Questions in Scientific Publishing:
An Interview with Floyd Bloom
A few weeks ago, News&Views sat down with Floyd Bloom, the speaker at this week's commencement and former chair of the Scripps Research Department of Neuropharmacology, to discuss a subject that is of interest to any graduating Ph.D. student—scientific publishing.
Bloom has seen both sides of scientific publishing. He is the author of more than two dozen books and monographs, more than 400 original scientific articles, more than 250 solicited articles and reviews, and a large number of editorials for both scientific and general audiences. He has served on the editorial boards of a number of peer-reviewed scientific journals, including Neuropharmacology, the British Journal of Pharmacology, Alcohol and Alcoholism, and the Journal of Neuroscience. He was co-editor of the journal Regulatory Peptides from 1978 to 1990, and he currently serves as editor-in-chief of the journal Brain Research. From May 1995 until June 2000 he was the editor-in-chief of Science Magazine.
He was asked about issues ranging from the effect of the internet on scientific communication to the future of journals in an open access environment.
News&Views: When you became the Editor-in-chief of Science in early 1995, the magazine had not yet gone online. That wasn't even 10 years ago, and now it's hard to imagine any journal not having an online presence. What are some of the ways the web has changed scientific communication among scientists?
The main thing is that you don't read issues of journals anymore. You read the fine grain of the articles that your browser (like Google or PubMed) finds for you when you enter search terms. One of the joys of library scholarship in the past was when you went to the library to find an article, you usually found two that were more interesting than the one you were looking for while you were looking for one you thought you wanted. That doesn't happen much anymore. Things are moving at a faster pace, and the search engines take you right where you want to go. That satisfies your immediate curiosity, but it is a very piecemeal way of becoming aware of the literature.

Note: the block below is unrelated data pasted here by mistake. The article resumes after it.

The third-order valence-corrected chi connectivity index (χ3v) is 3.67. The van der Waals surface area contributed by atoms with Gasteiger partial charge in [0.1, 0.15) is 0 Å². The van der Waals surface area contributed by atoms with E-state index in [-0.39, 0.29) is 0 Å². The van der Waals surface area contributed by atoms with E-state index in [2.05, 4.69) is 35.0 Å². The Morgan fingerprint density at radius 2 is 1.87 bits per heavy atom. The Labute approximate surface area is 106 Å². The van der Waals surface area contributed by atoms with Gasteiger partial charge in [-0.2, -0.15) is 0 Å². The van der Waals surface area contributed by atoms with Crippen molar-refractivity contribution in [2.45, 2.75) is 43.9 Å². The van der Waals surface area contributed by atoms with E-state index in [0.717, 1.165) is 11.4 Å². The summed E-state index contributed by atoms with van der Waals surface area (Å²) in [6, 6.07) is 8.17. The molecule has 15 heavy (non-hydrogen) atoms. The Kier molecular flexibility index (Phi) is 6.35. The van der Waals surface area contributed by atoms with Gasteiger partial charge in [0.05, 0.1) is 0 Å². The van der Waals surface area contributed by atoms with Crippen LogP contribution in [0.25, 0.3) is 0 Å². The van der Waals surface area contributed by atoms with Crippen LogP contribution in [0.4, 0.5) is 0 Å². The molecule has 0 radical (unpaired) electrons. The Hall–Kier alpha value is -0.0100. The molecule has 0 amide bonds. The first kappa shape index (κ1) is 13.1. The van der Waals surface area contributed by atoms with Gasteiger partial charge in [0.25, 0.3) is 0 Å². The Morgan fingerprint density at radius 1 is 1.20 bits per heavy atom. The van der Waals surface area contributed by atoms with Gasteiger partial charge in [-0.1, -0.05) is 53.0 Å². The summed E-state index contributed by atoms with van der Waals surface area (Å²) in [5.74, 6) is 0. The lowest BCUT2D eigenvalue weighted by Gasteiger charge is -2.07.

You also read more reviews now than you used to because there is so much more detail than there used to be. When I was president of the Society for Neuroscience, I probably knew everybody in the society. Now, I go to a meeting where there are 35,000 people. I can't know everyone—I don't know 10 percent of those people. The same thing is true for the literature. When my field was starting, I was the person who was starting it. I knew everything there was to know about it. [Now], you can't feel certain that you know everything there is to know about any topic—no matter how finely you chop it.
The internet is swamped with information. What we lack is the ability to extract from that whirlpool of information—to find the essence of the knowledge or the criteria by which you would decide what your next experiment should be if you want to solve this problem. That's what we don't have because you are overloaded all the time—and behind.